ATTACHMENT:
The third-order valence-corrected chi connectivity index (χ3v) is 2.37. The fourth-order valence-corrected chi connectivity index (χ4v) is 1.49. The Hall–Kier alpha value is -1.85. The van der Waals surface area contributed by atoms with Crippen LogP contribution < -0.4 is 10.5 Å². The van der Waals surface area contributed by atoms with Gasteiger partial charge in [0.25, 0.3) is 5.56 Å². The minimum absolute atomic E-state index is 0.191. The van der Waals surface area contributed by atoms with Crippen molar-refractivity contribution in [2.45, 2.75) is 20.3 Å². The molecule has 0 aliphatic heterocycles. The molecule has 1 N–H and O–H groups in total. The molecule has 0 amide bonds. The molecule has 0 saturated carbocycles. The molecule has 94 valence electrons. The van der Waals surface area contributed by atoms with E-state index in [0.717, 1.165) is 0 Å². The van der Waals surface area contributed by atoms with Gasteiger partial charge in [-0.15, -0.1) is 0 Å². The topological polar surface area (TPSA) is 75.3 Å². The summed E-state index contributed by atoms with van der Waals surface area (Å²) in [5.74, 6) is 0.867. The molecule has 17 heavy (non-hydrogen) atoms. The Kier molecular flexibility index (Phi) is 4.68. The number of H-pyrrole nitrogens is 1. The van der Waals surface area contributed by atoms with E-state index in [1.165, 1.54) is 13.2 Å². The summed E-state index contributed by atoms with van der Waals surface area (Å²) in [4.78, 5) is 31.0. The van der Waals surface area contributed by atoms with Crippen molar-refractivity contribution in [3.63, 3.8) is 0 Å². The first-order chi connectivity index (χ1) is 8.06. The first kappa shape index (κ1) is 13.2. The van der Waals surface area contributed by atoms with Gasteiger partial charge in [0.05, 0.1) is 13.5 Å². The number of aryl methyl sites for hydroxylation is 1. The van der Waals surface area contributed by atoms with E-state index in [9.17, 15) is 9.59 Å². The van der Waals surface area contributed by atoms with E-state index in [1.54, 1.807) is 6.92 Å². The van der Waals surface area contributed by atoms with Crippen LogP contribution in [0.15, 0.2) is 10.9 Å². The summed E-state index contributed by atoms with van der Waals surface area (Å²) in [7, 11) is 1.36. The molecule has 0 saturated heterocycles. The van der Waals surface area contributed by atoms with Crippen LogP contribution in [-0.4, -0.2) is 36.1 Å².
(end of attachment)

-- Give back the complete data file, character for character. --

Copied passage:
The third-order valence-corrected chi connectivity index (χ3v) is 2.37. The fourth-order valence-corrected chi connectivity index (χ4v) is 1.49. The Hall–Kier alpha value is -1.85. The van der Waals surface area contributed by atoms with Crippen LogP contribution < -0.4 is 10.5 Å². The van der Waals surface area contributed by atoms with Gasteiger partial charge in [0.25, 0.3) is 5.56 Å². The minimum absolute atomic E-state index is 0.191. The van der Waals surface area contributed by atoms with Crippen molar-refractivity contribution in [2.45, 2.75) is 20.3 Å². The molecule has 0 aliphatic heterocycles. The molecule has 1 N–H and O–H groups in total. The molecule has 0 amide bonds. The molecule has 0 saturated carbocycles. The molecule has 94 valence electrons. The van der Waals surface area contributed by atoms with E-state index in [0.717, 1.165) is 0 Å². The van der Waals surface area contributed by atoms with Gasteiger partial charge in [-0.15, -0.1) is 0 Å². The topological polar surface area (TPSA) is 75.3 Å². The summed E-state index contributed by atoms with van der Waals surface area (Å²) in [5.74, 6) is 0.867. The molecule has 17 heavy (non-hydrogen) atoms. The Kier molecular flexibility index (Phi) is 4.68. The number of H-pyrrole nitrogens is 1. The van der Waals surface area contributed by atoms with E-state index in [1.165, 1.54) is 13.2 Å². The summed E-state index contributed by atoms with van der Waals surface area (Å²) in [4.78, 5) is 31.0. The van der Waals surface area contributed by atoms with Crippen molar-refractivity contribution in [3.63, 3.8) is 0 Å². The first-order chi connectivity index (χ1) is 8.06. The first kappa shape index (κ1) is 13.2. The van der Waals surface area contributed by atoms with Gasteiger partial charge in [0.05, 0.1) is 13.5 Å². The number of aryl methyl sites for hydroxylation is 1. The van der Waals surface area contributed by atoms with E-state index in [9.17, 15) is 9.59 Å². The van der Waals surface area contributed by atoms with E-state index in [1.54, 1.807) is 6.92 Å². The van der Waals surface area contributed by atoms with Crippen LogP contribution in [0.15, 0.2) is 10.9 Å². The summed E-state index contributed by atoms with van der Waals surface area (Å²) in [7, 11) is 1.36. The molecule has 0 saturated heterocycles. The van der Waals surface area contributed by atoms with Crippen LogP contribution in [-0.4, -0.2) is 36.1 Å².